Things That Matter

11 Powerful Reasons Why People Protested For Immigrant Rights In Los Angeles This Weekend

Thousands of protesters met in downtown Los Angeles’ Pershing Square Park to show solidarity for immigrants. Children showed up to support immigrant parents, friends supported each other and whole families took to the streets to protest as a unit. Here are some of the people mitú spoke to about their reason for protesting.

Kimberly Calleros, 22

Jorge Rodriguez-Jimenez
CREDIT: Jorge Rodriguez-Jimenez

“I’m here just because this is something that I hold close to my heart,” Calleros told mitú. I come from a family of immigrants so I feel like it’s definitely something that I want to be out here and support, especially just because it’s something close to me. I feel like the people out here can make a difference and I can’t wait to see how far this goes.”

Jaqueline Martinez, 18

Jorge Rodriguez-Jimenez
CREDIT: Jorge Rodriguez-Jimenez

“I’m here because I’m tired of being scared,” Martinez told mitú. “I’m tired of feeling threatened and I feel like uniting with so many people who support people like me, because I’m a DACA-beneficiary, that’s just such a warm feeling and I’m here because of my parents. Like my sign says, she crossed for me so I’m here representing her.”

Lizbeth Molina, 23

Jorge Rodriguez-Jimenez
CREDIT: Jorge Rodriguez-Jimenez

“I’m here for my mother,” Molina told mitú. “I’m here for everyone whose voices have been silence by this society that’s been compromised by the tyrant that’s in power right now and because I have the right to be here. I’m just here to show solidarity.”

Jessica Alcantar, 24

Jorge Rodriguez-Jimenez
CREDIT: Jorge Rodriguez-Jimenez

“I’m here today because I come from a family of immigrants,” Alcantar told mitú. “I’m first-generation and first-generation in college with a master’s degree for my family. This country has offered us a lot of opportunities and I think that everyone who’s come here deserves those same opportunities.”

Ashley Ramirez, 19

Jorge Rodriguez-Jimenez
CREDIT: Jorge Rodriguez-Jimenez

“I’m here because everyone deserves to be here. This is literally the land of the free. We say that we accept people but how can we say we accept people when we’re deporting people back? We’re banning people who are Muslim. That just doesn’t make sense,” Ramirez told mitú. “My father, he’s an immigrant here. He’s trying so hard to get his green card and he has to live with that fear now of getting caught and being sent back. I am marching for my father. I am marching for so many people here today.”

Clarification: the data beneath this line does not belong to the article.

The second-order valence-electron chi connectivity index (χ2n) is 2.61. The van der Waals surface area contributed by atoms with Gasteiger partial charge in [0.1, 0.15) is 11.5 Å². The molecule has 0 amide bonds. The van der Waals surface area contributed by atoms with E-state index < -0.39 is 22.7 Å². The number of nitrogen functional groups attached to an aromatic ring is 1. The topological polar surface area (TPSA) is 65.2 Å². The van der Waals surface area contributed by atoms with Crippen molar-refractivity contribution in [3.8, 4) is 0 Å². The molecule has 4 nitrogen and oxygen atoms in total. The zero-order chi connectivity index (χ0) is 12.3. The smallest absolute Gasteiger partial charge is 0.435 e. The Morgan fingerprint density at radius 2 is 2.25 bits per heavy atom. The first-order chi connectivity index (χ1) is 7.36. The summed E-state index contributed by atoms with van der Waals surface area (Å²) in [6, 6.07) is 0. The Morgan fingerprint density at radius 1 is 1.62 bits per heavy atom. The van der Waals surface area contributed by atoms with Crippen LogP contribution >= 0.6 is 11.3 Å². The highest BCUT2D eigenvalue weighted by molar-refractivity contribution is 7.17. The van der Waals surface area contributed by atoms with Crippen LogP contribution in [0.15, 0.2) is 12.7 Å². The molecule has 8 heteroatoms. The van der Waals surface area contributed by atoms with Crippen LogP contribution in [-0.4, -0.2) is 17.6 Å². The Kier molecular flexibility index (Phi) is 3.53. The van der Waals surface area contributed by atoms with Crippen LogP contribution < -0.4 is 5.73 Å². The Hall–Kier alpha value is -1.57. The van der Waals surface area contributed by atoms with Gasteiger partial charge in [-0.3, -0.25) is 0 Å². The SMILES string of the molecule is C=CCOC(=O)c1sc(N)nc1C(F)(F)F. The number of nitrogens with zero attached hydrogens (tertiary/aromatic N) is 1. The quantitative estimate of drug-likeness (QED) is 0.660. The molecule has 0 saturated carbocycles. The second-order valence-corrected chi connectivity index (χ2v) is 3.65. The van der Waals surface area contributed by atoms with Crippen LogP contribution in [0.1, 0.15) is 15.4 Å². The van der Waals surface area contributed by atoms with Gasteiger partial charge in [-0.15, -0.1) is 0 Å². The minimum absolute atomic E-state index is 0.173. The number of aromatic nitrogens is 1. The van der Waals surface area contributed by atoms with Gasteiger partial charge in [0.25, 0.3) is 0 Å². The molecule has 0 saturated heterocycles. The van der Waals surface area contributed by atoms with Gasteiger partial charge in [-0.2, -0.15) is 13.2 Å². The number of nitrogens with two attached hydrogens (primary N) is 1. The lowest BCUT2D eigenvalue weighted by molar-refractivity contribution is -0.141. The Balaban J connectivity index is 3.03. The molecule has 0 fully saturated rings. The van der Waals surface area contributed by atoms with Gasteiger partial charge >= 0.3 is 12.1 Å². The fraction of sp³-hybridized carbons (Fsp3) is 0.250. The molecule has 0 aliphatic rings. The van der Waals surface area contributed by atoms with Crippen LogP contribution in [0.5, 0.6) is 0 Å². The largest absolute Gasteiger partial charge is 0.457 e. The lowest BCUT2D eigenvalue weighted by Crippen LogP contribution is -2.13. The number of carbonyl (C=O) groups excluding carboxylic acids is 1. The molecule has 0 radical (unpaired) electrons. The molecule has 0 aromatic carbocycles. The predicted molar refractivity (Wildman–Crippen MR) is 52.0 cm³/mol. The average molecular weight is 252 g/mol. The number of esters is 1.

Cuathmose, 50 (pictured right)

Jorge Rodriguez-Jimenez
CREDIT: Jorge Rodriguez-Jimenez

“We are here to support the people at this march and what they are doing and to defend their rights,” Cuathmose told mitú.

Juan Silva, 28

Jorge Rodriguez-Jimenez
CREDIT: Jorge Rodriguez-Jimenez

“I’m here because I am supporting other immigrants,” Silva told mitú. “I am an immigrant from Sinoloa, Mexico.”

Jose Barragan, 36

Jorge Rodriguez-Jimenez
CREDIT: Jorge Rodriguez-Jimenez

“I’m here to represent what the American Dream can really be,” Barragan told mitú. “Right now the only defense we have against this administration is to take to the streets, show our resistance and really, for those who are still on the fence and think that the campaign was simply a war of words is in actuality becoming a war of actions and we are under attack. A lot of our communities are under attack.”

Valencia/Soto Family

Jorge Rodriguez-Jimenez
CREDIT: Jorge Rodriguez-Jimenez

“We’re both the children of immigrants and I think it’s just important. I love this city and this city was built on immigrants, this whole country first off, but this city specifically,” Mary Valencia told mitú. “We want to show our sons that it’s not okay. What’s going on it not okay and we are all in this together. Whether it’s marching or supporting the organizations that are doing the grassroots work. We’ve got to do something.”

Sal Osorio, 37 (pictured left)

Jorge Rodriguez-Jimenez
CREDIT: Jorge Rodriguez-Jimenez

“I’m just supporting everyone who is an immigrant, you know, brothers, sisters, coworkers, friends from church, friends from school,” Osorio told mitú. “We’re all somehow connected to all of these people. We were all in that position at some time. Just because we are on this side of the wall doesn’t mean that, ‘Oh. It’s okay. It’s not going to affect us.'”

Soto/Serrano Family

Jorge Rodriguez-Jimenez
CREDIT: Jorge Rodriguez-Jimenez

“I’m here because I think what Trump is doing is wrong,” Gloria Soto (pictured left) told mitú. “I don’t think it’s fair and I think we have to take a stand to show him that we’re not going to stay quiet; we’re not going to back down. Immigrants are a part of America and part of our history and he can’t change that.”


READ: Here’s What ICE Is Saying About The Arrest Of 23-Year-Old Mexican DACA Recipient


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Google Is Pledging $250K To Help With DACA Applications And Renewals

Things That Matter

Google Is Pledging $250K To Help With DACA Applications And Renewals

SANDY HUFFAKER / AFP via Getty Images